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The Bachmann-Strauss Dystonia & Parkinson Foundation: New Study Identifies Gene Mutations as Cause of Dystonia in Amish-Mennonite Families
Date:2/3/2009

Breakthrough findings contribute to better understanding of little-known disease and may lead to development of new therapies

NEW YORK, Feb. 3 /PRNewswire/ -- A new research study has identified mutations in the THAP1 gene as a cause of primary torsion dystonia (DYT6 type) in Amish-Mennonite families and cited a second mutation in a non-Mennonite family showing that THAP1 causes dystonia in other ethnic groups.

A paper entitled "Mutations in the THAP1 gene are responsible for DYT6 primary torsion dystonia" was published February 1, 2009 on-line in the journal Nature Genetics. Co-investigators on the study are Susan Bressman, MD, chair, Department of Neurology, Beth Israel Medical Center, and Laurie Ozelius, PhD, Associate Professor, and Bachmann-Strauss Professor, Mount Sinai School of Medicine, New York City.

This new body of research also revealed that the THAP1 gene has DNA binding and apoptosis (or cell death) functions, neither of which were previously associated with primary torsion dystonia. In addition it showed that the mutations in THAP1 can impair DNA binding. The protein encoded by THAP1 is predicted to bind DNA near the start site of other genes and then turn on or off the expression of those genes. Since there are a number of factors that come into play in addition to this "transcription factor", a mutation that impairs DNA binding could upset that balance and, as a consequence, turn other genes on or off, contributing to dystonia.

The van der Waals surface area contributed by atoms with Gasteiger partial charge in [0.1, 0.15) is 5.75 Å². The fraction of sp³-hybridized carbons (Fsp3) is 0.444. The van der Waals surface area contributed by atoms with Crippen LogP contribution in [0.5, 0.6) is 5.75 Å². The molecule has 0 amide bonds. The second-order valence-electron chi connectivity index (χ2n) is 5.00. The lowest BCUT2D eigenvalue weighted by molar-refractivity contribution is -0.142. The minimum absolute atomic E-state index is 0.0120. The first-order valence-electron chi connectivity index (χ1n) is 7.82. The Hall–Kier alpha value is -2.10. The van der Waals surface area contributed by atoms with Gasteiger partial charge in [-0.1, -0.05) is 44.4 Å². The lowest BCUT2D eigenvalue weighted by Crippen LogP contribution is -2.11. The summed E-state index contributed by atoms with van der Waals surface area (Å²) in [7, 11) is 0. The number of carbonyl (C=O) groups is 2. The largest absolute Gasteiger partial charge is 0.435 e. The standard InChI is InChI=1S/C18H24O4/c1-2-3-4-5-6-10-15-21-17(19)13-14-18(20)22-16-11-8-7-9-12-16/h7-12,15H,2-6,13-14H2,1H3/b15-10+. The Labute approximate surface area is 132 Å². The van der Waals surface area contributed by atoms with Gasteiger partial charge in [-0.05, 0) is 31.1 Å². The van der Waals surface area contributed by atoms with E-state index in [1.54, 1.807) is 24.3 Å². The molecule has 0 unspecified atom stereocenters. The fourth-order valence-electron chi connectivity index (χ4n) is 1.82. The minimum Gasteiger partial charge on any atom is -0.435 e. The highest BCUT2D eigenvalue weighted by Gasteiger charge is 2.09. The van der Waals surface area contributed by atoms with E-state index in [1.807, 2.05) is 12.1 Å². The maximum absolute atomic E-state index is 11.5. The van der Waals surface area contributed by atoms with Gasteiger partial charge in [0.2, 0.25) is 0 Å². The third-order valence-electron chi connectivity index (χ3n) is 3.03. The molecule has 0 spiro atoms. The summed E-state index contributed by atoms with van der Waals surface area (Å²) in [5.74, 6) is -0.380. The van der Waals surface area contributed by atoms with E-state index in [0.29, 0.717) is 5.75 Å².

"The DNA binding function attributed to this gene has not previously been associated with dystonia. The discovery of this gene could help us develop new treatments in the future to prevent this debilitating disease," said Dr. Ozelius.

This is the second gene identified for primary torsion dystonia. The first, discovered ten years ago, was the DYT1 gene which was found to be mutated in most people with early onset dystonia. While people may carry the DYT1 or THAP1 genes, they may not show clinical symptoms, suggesting that other genes or environmental factors also play a role in these diseases.

"We are thrilled by these new findings, which should open up the science in many different ways," said Dr. Bressman. "Studies are underway to determine the role of THAP1 in other families and populations. Based on the families we identified, dystonia due to DYT6 is similar to DYT1 in that it starts in childhood and can affect many muscles but, unlike DYT1, people who have the DYT6 mutation are more likely to have problems in the lower face, jaw and vocal cords."

Dystonia is a neurological muscle disorder that causes uncontrollable, painful spasms in one or more parts of the body. It strikes an estimated 500,000 people in North America alone, affecting more people than muscular dystrophy, Huntington's disease and Lou Gehrig's disease combined.

The Bachmann-Strauss Dystonia & Parkinson Foundation provided funding in part for this study and for the earlier discovery of the DYT1 gene.

"This impressive discovery will play an important role in furthering our understanding of this terrible disease," said Bonnie Strauss, president and founder of the organization.

Established in 1995 to find better treatments and cures for the movement disorders, dystonia and Parkinson's disease, The Bachmann-Strauss Dystonia & Parkinson Foundation is an independent, nonprofit, 501(c)3 organization. Its funding is made possible through the generosity of individual and corporate contributors.


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SOURCE The Bachmann-Strauss Dystonia & Parkinson Foundation
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